FedArb, a Silicon Valley-based alternative dispute resolution firm, was recently involved in helping bring to resolution a $1 billion-plus cathode ray tubes antitrust tech dispute that expanded to over 50 parties and United States international jurisdictions. The lawsuit was filed in 2007, and pursuing the typical litigation path proved challenging: one judge fell ill, another retired. And nearly 10 years later, it was finally resolved using a “gig judiciary.”
In 2013, the court designated a retired federal judge as a special master and discovery disputes were fast-tracked, a calendar system designed for complex arbitrations was deployed, and FedArb was engaged to support the special master by administering all aspects of the case, which by then included some 150 lawyers in the U.S., Europe and Asia, and more than 100 different motions. Once the discovery process was completed, the parties considered going to trial but ended up choosing mediation, and a dozen separate mediations followed, including one in which a settlement totaling over half a billion dollars was reached.
Kennen Hagen, president and CEO of FedArb, and Jay Weil, COO and co-founder of FedArb, sat down with Inside Counsel to discuss the case. According to Hagen, the appointment of a special master is becoming more common in complex civil matters, though it is far from being the norm. A prominent example of this in the Northern District of California is the Uber/Waymo litigation where U.S. District Court Judge William Alsup appointed John Cooper, a partner at Farella Braun + Martel, to oversee all discovery matters.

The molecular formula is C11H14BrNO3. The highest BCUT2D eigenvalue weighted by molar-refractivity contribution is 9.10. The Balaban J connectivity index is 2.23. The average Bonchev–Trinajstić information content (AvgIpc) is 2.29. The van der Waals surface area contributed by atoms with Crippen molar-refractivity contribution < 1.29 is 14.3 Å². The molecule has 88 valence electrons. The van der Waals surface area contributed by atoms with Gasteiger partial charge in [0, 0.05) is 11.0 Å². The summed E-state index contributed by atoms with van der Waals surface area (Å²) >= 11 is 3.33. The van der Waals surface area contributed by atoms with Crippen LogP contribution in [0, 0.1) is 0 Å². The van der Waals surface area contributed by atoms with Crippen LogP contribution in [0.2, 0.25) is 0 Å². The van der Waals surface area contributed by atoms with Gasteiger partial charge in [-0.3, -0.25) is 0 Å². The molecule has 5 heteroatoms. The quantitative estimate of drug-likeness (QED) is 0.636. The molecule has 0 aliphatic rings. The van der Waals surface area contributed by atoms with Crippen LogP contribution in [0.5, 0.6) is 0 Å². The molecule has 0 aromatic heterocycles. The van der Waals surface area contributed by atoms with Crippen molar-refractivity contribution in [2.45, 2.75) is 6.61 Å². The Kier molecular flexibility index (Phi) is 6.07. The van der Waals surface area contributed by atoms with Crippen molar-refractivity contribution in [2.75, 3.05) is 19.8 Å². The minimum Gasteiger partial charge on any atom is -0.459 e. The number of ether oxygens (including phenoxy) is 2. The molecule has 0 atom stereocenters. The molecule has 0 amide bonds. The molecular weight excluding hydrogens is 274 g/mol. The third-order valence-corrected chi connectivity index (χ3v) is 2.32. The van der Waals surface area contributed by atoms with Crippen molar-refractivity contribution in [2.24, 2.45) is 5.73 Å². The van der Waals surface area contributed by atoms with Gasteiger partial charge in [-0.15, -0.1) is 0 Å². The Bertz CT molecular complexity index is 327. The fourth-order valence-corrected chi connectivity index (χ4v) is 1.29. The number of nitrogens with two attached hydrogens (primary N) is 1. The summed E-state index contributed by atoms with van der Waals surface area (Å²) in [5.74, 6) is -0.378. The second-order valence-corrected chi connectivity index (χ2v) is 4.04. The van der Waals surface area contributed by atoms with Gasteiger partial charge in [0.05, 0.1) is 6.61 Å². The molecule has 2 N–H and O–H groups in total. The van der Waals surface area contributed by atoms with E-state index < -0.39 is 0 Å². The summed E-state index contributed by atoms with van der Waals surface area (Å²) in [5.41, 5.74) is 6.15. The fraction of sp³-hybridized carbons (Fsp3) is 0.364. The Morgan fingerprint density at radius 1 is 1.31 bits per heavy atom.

“FedArb’s work with the special master was somewhat unique, with the decision largely driven by the stature and experience of Judge Walker. FedArb’s logistical expertise and back office services kept the parties on a tight timetable and enabled the litigants to focus on important legal issues,” he explained.
The two most significant challenges FedArb faced in handling this matter, per Weil, included: First, with respect to the discovery issues, the problem was one of massive logistics given the number of parties involved; and second, with respect to the settlement/mediation, the issue was successfully conducted over a dozen separate settlement talks.
“On the defendants’ side, the biggest risk of taking the case to trial was a runaway jury with the potential for punitive damages. On the plaintiffs’ side, the biggest risk was a jury verdict of minimal damages or, even if there were substantial damages, another decade of appellate procedures before they got paid,” said Hagen.
So, what kind of complex civil disputes are most appropriate for being resolved through mediation?
According to Hagen, the most appropriate complex civil disputes that lend themselves to mediation are those where the parties are ready to entertain mediation discussions, and this often means that big issues have already been resolved through discovery or preliminary motion practice.
Amanda G. Ciccatelli is a Freelance Journalist for Corporate Counsel and InsideCounsel, where she covers intellectual property, legal technology, patent litigation, cybersecurity, innovation, and more.